Episode 010: From Mud to Bricks
Christoph can’t stand the spaghetti mess in main. Time to refactor.
- Main function does too much. We want cohesive pieces that each have one job.
- Two part problem:
- Too much in the main loop.
- Main starts and then never stops. Have to exit the repl to restart.
- We need 1) separate parts that can be 2) started and stopped.
- Main should just focus on the code needed for command line invocation.
- Let’s get the parts component-ized!
- “It’s one thing that I’ve become more sure of in my career is that no application is actually done.” “Useful apps only get more complex.”
- Internal dependencies are different than external dependencies (“libraries”).
- Many internal dependencies create high coupling throughout the code.
- “Once everything starts touching everything you have to understand everything to understand anything.”
- Like functions use parameters to limit scope, a component is the next level up and uses resource dependences to limit coupling.
- Each component implements a clear behavior (interface) and can be a resource to other components.
- Can understand component’s behavior via its interface (and docs) without reading all the code–just like understanding a function through it’s signature and docs.
- We use the “Component” library to make components in Clojure–has REPL integration too.
- Components to make:
- web server
- polling and fetching loop
core.asyncchannel used between them
Lifecycleinterface allows a component to be started and stopped.
startmust return a reference to the “started” state
stopmust return a reference to the “stopped” state
- Gotcha: don’t return a
- To use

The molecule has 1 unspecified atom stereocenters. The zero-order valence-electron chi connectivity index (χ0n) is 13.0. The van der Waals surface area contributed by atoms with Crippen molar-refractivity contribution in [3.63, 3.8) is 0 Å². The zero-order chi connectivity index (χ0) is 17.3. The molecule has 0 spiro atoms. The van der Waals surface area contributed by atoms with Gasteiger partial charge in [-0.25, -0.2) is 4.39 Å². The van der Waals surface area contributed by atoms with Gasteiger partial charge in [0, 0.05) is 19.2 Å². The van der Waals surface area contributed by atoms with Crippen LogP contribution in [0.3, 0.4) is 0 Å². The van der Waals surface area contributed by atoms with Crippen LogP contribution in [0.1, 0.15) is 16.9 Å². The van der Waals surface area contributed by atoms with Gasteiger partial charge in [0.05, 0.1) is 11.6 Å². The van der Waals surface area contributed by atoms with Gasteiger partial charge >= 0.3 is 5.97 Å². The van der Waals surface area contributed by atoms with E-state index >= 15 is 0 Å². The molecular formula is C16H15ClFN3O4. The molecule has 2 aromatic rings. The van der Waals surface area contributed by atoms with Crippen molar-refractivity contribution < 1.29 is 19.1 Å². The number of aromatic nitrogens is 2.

Lifecycle, you’ll need to make your component a “record”.
- Two main goals of Component:
- allow stateful components
- define dependencies between components
- Surprise! Any reference can be a “component” as a non-lifecycle dependency.
- Write a function
new-systemwhich returns the component “system map”
- Mind your names. Make the system map key match a component’s dependent field.
- “Component is a convenient way of being able to specify all those dependencies in a concise map, so you know this is the intersection of all of my application together.”
- A component should be able to be understood alone.
- “Component is like giving you application parts as function parameters. Just like when making a function, you don’t worry about how something gets passed in as a parameter.”
- You still need to understand each of the parts, but you don’t have to worry about where the part came from.
- At the top level, you can see all the parts together and how they are connected.
- Immutability gives you bulkheads between each of your components so you can safely reason about them separately.
component.replto start and stop the whole system without restarting the REPL!
- Need some tooling to keep the main thread from exit. Can use
derefand a shutdown handler (see below).
- “We can keep each ball of mud it its own little basket so all the mud doesn’t ooze together.”
Clojure in this episode:
Code sample from this episode:
(ns app.main (:require [clojure.core.async :as async] [com.stuartsierra.component :as component] [app.component [fetcher :as fetcher] [web :as web]]) (:gen-class)) (defn new-system  (component/system-map :new-search-chan (async/chan) :web (component/using (web/new-component) [:new-search-chan]) :fetcher (component/using (fetcher/new-component) [:new-search-chan]) (defn -main [& args] (let [system (component/start (new-system)) lock (promise) stop (fn  (component/stop system) (deliver lock :release))] (.addShutdownHook (Runtime/getRuntime) (Thread. stop)) @lock (System/exit 0)))